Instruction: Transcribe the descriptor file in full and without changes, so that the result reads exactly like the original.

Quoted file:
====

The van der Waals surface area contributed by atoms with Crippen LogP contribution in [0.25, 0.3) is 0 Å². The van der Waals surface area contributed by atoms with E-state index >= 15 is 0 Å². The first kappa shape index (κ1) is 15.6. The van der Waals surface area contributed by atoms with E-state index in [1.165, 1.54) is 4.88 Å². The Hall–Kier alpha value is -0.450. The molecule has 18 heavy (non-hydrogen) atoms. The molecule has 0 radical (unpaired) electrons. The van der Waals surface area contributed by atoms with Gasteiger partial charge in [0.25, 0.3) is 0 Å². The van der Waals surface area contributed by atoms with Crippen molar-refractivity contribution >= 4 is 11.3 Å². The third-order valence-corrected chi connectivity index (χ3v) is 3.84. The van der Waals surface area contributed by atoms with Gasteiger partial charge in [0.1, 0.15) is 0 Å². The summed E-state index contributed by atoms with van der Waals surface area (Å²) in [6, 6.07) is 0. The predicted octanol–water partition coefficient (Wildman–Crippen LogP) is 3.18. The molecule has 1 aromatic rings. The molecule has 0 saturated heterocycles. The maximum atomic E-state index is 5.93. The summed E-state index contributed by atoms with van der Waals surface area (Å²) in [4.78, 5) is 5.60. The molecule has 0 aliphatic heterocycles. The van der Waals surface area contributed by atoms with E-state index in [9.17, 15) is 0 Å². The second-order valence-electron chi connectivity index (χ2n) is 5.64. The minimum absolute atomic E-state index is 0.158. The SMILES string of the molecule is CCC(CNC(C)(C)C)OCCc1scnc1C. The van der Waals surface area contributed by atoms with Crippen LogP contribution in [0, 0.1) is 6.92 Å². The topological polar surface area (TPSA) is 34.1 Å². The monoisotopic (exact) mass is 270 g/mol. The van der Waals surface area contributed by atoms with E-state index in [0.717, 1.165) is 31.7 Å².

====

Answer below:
The van der Waals surface area contributed by atoms with Crippen LogP contribution in [0.25, 0.3) is 0 Å². The van der Waals surface area contributed by atoms with E-state index >= 15 is 0 Å². The first kappa shape index (κ1) is 15.6. The van der Waals surface area contributed by atoms with E-state index in [1.165, 1.54) is 4.88 Å². The Hall–Kier alpha value is -0.450. The molecule has 18 heavy (non-hydrogen) atoms. The molecule has 0 radical (unpaired) electrons. The van der Waals surface area contributed by atoms with Gasteiger partial charge in [0.25, 0.3) is 0 Å². The van der Waals surface area contributed by atoms with Crippen molar-refractivity contribution >= 4 is 11.3 Å². The third-order valence-corrected chi connectivity index (χ3v) is 3.84. The van der Waals surface area contributed by atoms with Gasteiger partial charge in [0.1, 0.15) is 0 Å². The summed E-state index contributed by atoms with van der Waals surface area (Å²) in [6, 6.07) is 0. The predicted octanol–water partition coefficient (Wildman–Crippen LogP) is 3.18. The molecule has 1 aromatic rings. The molecule has 0 saturated heterocycles. The maximum atomic E-state index is 5.93. The summed E-state index contributed by atoms with van der Waals surface area (Å²) in [4.78, 5) is 5.60. The molecule has 0 aliphatic heterocycles. The van der Waals surface area contributed by atoms with E-state index in [9.17, 15) is 0 Å². The second-order valence-electron chi connectivity index (χ2n) is 5.64. The minimum absolute atomic E-state index is 0.158. The SMILES string of the molecule is CCC(CNC(C)(C)C)OCCc1scnc1C. The van der Waals surface area contributed by atoms with Crippen LogP contribution in [0, 0.1) is 6.92 Å². The topological polar surface area (TPSA) is 34.1 Å². The monoisotopic (exact) mass is 270 g/mol. The van der Waals surface area contributed by atoms with E-state index in [0.717, 1.165) is 31.7 Å².